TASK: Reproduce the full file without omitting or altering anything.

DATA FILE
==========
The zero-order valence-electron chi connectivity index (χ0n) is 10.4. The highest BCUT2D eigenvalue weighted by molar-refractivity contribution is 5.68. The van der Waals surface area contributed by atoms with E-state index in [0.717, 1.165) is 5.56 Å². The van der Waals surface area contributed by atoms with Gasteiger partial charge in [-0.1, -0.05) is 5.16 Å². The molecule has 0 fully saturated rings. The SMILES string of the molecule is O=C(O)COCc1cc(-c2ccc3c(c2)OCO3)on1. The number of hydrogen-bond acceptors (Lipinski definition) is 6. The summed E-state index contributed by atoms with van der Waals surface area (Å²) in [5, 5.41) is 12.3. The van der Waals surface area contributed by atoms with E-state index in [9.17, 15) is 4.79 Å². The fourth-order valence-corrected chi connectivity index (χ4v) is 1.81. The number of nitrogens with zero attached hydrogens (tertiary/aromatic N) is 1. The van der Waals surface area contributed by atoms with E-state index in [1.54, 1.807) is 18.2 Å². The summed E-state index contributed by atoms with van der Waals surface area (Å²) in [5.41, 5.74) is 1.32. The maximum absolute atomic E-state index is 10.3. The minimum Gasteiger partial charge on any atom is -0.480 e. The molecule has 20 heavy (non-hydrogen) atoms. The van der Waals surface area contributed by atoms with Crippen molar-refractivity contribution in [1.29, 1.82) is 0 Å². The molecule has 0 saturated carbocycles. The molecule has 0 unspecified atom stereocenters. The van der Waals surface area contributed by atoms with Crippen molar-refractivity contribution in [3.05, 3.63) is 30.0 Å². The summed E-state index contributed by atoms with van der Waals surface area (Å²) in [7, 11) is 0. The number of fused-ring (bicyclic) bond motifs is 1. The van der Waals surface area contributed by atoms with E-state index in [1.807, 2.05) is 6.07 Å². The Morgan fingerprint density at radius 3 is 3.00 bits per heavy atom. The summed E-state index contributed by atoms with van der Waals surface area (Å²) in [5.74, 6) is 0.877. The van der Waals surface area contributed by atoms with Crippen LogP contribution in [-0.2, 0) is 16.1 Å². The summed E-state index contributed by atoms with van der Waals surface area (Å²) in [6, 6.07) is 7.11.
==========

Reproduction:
The zero-order valence-electron chi connectivity index (χ0n) is 10.4. The highest BCUT2D eigenvalue weighted by molar-refractivity contribution is 5.68. The van der Waals surface area contributed by atoms with E-state index in [0.717, 1.165) is 5.56 Å². The van der Waals surface area contributed by atoms with Gasteiger partial charge in [-0.1, -0.05) is 5.16 Å². The molecule has 0 fully saturated rings. The SMILES string of the molecule is O=C(O)COCc1cc(-c2ccc3c(c2)OCO3)on1. The number of hydrogen-bond acceptors (Lipinski definition) is 6. The summed E-state index contributed by atoms with van der Waals surface area (Å²) in [5, 5.41) is 12.3. The van der Waals surface area contributed by atoms with E-state index in [9.17, 15) is 4.79 Å². The fourth-order valence-corrected chi connectivity index (χ4v) is 1.81. The number of nitrogens with zero attached hydrogens (tertiary/aromatic N) is 1. The van der Waals surface area contributed by atoms with E-state index in [1.54, 1.807) is 18.2 Å². The summed E-state index contributed by atoms with van der Waals surface area (Å²) in [5.41, 5.74) is 1.32. The maximum absolute atomic E-state index is 10.3. The minimum Gasteiger partial charge on any atom is -0.480 e. The molecule has 20 heavy (non-hydrogen) atoms. The van der Waals surface area contributed by atoms with Crippen molar-refractivity contribution in [1.29, 1.82) is 0 Å². The molecule has 0 saturated carbocycles. The molecule has 0 unspecified atom stereocenters. The van der Waals surface area contributed by atoms with Crippen molar-refractivity contribution in [3.05, 3.63) is 30.0 Å². The summed E-state index contributed by atoms with van der Waals surface area (Å²) in [7, 11) is 0. The number of fused-ring (bicyclic) bond motifs is 1. The van der Waals surface area contributed by atoms with E-state index in [1.807, 2.05) is 6.07 Å². The Morgan fingerprint density at radius 3 is 3.00 bits per heavy atom. The summed E-state index contributed by atoms with van der Waals surface area (Å²) in [5.74, 6) is 0.877. The van der Waals surface area contributed by atoms with Crippen LogP contribution in [-0.2, 0) is 16.1 Å². The summed E-state index contributed by atoms with van der Waals surface area (Å²) in [6, 6.07) is 7.11.